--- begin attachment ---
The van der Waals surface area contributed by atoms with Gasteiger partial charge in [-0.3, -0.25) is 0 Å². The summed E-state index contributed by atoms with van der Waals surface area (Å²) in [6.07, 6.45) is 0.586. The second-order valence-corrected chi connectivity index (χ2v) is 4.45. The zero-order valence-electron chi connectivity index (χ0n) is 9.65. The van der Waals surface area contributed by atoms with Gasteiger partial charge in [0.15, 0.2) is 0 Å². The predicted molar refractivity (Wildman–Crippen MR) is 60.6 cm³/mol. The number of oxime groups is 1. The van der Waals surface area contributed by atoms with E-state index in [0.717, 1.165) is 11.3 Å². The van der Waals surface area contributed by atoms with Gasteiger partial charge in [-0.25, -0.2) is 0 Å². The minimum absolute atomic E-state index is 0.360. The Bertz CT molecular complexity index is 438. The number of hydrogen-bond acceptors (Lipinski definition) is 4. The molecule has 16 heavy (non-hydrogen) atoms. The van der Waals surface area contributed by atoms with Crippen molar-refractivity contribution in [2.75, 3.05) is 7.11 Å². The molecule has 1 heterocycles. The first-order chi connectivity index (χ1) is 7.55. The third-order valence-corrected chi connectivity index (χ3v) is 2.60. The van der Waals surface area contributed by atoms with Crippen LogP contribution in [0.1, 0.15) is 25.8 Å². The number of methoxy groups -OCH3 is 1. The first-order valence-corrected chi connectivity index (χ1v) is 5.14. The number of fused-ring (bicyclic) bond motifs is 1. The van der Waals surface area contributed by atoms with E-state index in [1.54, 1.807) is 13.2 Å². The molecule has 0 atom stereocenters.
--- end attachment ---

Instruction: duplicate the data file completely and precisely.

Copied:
The van der Waals surface area contributed by atoms with Gasteiger partial charge in [-0.3, -0.25) is 0 Å². The summed E-state index contributed by atoms with van der Waals surface area (Å²) in [6.07, 6.45) is 0.586. The second-order valence-corrected chi connectivity index (χ2v) is 4.45. The zero-order valence-electron chi connectivity index (χ0n) is 9.65. The van der Waals surface area contributed by atoms with Gasteiger partial charge in [0.15, 0.2) is 0 Å². The predicted molar refractivity (Wildman–Crippen MR) is 60.6 cm³/mol. The number of oxime groups is 1. The van der Waals surface area contributed by atoms with E-state index in [0.717, 1.165) is 11.3 Å². The van der Waals surface area contributed by atoms with Gasteiger partial charge in [-0.25, -0.2) is 0 Å². The minimum absolute atomic E-state index is 0.360. The Bertz CT molecular complexity index is 438. The number of hydrogen-bond acceptors (Lipinski definition) is 4. The molecule has 16 heavy (non-hydrogen) atoms. The van der Waals surface area contributed by atoms with Crippen molar-refractivity contribution in [2.75, 3.05) is 7.11 Å². The molecule has 1 heterocycles. The first-order chi connectivity index (χ1) is 7.55. The third-order valence-corrected chi connectivity index (χ3v) is 2.60. The van der Waals surface area contributed by atoms with Crippen LogP contribution in [0.1, 0.15) is 25.8 Å². The number of methoxy groups -OCH3 is 1. The first-order valence-corrected chi connectivity index (χ1v) is 5.14. The number of fused-ring (bicyclic) bond motifs is 1. The van der Waals surface area contributed by atoms with E-state index in [1.54, 1.807) is 13.2 Å². The molecule has 0 atom stereocenters.